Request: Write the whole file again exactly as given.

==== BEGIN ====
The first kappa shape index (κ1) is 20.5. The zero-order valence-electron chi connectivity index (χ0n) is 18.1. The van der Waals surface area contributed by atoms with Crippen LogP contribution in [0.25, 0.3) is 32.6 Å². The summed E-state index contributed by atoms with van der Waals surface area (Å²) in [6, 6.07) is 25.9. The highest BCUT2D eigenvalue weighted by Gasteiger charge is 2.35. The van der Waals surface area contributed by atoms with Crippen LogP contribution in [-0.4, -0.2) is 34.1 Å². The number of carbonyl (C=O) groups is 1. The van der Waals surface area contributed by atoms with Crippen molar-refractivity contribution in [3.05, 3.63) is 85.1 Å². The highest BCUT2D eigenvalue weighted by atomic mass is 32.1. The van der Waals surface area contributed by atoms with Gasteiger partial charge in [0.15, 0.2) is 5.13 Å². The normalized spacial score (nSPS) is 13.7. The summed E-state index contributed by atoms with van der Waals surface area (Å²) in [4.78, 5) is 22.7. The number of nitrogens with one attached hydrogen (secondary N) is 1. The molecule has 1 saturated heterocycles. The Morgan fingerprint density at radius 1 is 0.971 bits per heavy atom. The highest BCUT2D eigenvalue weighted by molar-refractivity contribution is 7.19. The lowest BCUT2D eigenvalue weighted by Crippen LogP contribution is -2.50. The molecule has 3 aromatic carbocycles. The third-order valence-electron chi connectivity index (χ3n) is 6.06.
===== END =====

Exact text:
The first kappa shape index (κ1) is 20.5. The zero-order valence-electron chi connectivity index (χ0n) is 18.1. The van der Waals surface area contributed by atoms with Crippen LogP contribution in [0.25, 0.3) is 32.6 Å². The summed E-state index contributed by atoms with van der Waals surface area (Å²) in [6, 6.07) is 25.9. The highest BCUT2D eigenvalue weighted by Gasteiger charge is 2.35. The van der Waals surface area contributed by atoms with Crippen LogP contribution in [-0.4, -0.2) is 34.1 Å². The number of carbonyl (C=O) groups is 1. The van der Waals surface area contributed by atoms with Crippen molar-refractivity contribution in [3.05, 3.63) is 85.1 Å². The highest BCUT2D eigenvalue weighted by atomic mass is 32.1. The van der Waals surface area contributed by atoms with Gasteiger partial charge in [0.15, 0.2) is 5.13 Å². The normalized spacial score (nSPS) is 13.7. The summed E-state index contributed by atoms with van der Waals surface area (Å²) in [4.78, 5) is 22.7. The number of nitrogens with one attached hydrogen (secondary N) is 1. The molecule has 1 saturated heterocycles. The Morgan fingerprint density at radius 1 is 0.971 bits per heavy atom. The highest BCUT2D eigenvalue weighted by molar-refractivity contribution is 7.19. The lowest BCUT2D eigenvalue weighted by Crippen LogP contribution is -2.50. The molecule has 3 aromatic carbocycles. The third-order valence-electron chi connectivity index (χ3n) is 6.06.